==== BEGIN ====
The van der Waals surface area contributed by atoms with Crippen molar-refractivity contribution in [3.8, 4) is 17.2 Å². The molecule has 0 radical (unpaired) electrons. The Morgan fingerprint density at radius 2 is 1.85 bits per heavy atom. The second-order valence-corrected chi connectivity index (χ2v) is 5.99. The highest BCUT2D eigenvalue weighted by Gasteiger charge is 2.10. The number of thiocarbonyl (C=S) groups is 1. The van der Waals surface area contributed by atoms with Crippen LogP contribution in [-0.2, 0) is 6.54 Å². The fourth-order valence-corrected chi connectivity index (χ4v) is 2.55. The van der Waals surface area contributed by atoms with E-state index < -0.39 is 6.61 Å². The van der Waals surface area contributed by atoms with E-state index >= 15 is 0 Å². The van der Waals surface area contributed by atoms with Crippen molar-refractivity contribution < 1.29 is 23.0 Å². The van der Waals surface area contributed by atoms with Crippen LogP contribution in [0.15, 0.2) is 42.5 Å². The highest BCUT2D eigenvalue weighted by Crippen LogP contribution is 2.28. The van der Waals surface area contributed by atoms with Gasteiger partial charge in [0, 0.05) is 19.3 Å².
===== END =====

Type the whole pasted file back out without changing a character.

The van der Waals surface area contributed by atoms with Crippen molar-refractivity contribution in [3.8, 4) is 17.2 Å². The molecule has 0 radical (unpaired) electrons. The Morgan fingerprint density at radius 2 is 1.85 bits per heavy atom. The second-order valence-corrected chi connectivity index (χ2v) is 5.99. The highest BCUT2D eigenvalue weighted by Gasteiger charge is 2.10. The number of thiocarbonyl (C=S) groups is 1. The van der Waals surface area contributed by atoms with Crippen LogP contribution in [-0.2, 0) is 6.54 Å². The fourth-order valence-corrected chi connectivity index (χ4v) is 2.55. The van der Waals surface area contributed by atoms with E-state index < -0.39 is 6.61 Å². The van der Waals surface area contributed by atoms with E-state index >= 15 is 0 Å². The van der Waals surface area contributed by atoms with Crippen molar-refractivity contribution < 1.29 is 23.0 Å². The van der Waals surface area contributed by atoms with Crippen LogP contribution in [0.15, 0.2) is 42.5 Å². The highest BCUT2D eigenvalue weighted by Crippen LogP contribution is 2.28. The van der Waals surface area contributed by atoms with Gasteiger partial charge in [0, 0.05) is 19.3 Å².